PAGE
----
Verve, on the other hand, offers one long (77 minutes) disc of Bud burning through trio and solo versions of originals and standards, and four more disks of less intense, more uneven trio meditations on a similar mix. (The Verve set features fewer Powell compositions and more standards than the Blue Note one possible factor to take into consideration if choosing between them.) Discs two and five offer the most engaging playing after one, and only disc three includes material that probably didn't deserve release (a Jan 12th, 1955 session in which Powell stumbles badly throughout and seems to have little to express). The most disturbing moment of the whole Verve box, however, comes on the recordings from Jan 13th, just a day after the train- wreck session. Here, Bud is in better shape technically at least. He deconstructs Monk's "Epistrophy" and garbles "Sweet Georgia Brown," but the most striking cut is the session's first. On "Mediocre," Powell plays a repetitive melody over a descending series of chords for about three minutes, making increasingly outre variations on the melody rather than soloing over the chords. Slyly humorous, in the manner of Monk, for the first minute or so, the descending chords become increasingly disjointed and mechanical as the record progresses; the eerie feeling is only increased by the bad condition of the recording, which makes the end of the track wobbly and distorted. All in all a frightening record which seems a direct expression of rather than an aesthetic response to (a la "Glass Enclosure") his unstable mental condition.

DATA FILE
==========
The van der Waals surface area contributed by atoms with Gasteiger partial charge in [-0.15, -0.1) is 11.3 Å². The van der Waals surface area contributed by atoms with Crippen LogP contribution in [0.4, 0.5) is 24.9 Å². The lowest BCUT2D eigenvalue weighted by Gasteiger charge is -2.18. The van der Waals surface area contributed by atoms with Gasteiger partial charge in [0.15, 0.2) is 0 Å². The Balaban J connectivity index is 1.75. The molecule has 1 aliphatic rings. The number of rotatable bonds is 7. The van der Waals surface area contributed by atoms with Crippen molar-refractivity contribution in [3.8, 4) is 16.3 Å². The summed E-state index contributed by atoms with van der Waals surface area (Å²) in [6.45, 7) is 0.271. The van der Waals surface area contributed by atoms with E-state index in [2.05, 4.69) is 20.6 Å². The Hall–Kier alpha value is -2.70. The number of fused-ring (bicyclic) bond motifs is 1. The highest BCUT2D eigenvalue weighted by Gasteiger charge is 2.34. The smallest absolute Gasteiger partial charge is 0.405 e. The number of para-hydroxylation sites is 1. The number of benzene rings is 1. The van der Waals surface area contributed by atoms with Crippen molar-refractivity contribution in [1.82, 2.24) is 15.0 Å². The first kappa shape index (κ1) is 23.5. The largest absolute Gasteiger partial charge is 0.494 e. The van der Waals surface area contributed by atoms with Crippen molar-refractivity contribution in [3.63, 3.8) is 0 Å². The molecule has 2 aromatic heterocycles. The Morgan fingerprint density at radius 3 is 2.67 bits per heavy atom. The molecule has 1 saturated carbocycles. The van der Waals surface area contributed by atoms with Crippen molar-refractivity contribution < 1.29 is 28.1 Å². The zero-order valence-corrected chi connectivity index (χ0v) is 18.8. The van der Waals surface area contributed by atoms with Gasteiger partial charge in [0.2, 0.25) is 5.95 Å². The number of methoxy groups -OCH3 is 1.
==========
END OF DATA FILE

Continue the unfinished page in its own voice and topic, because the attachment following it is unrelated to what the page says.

In terms of packaging, the Verve set is the clear winner, with copious photographs, interviews, and even brief analytical comments on many of the tracks by pianists Barry Harris and Michael Weiss (both are clearly disturbed by "Mediocre"). The set is bound like a book, with 150 pages of commentary and photos followed by the disks put in five separate envelope-like pockets; the whole volume is still only about an inch thick. Blue Note uses four traditional gem-boxes for their disks and includes a much shorter booklet, although in the light of the most indulgent "tributes" in the Verve set such restraint has its advantages (in fairness, the majority of the Verve material is enlightening). Both sets are "complete" in that they include alternate takes (13 on the Blue Note, 14 on the Verve, along with several false starts and a certain amount of studio chatter on the Verve), and this will lead to considerable cd-programming for all but the most dedicated listener. It is a real question when such "complete" documentation is truly enlightening and when merely fetishistic, but at least cd's allow an easy solution to the earnest exhaustiveness.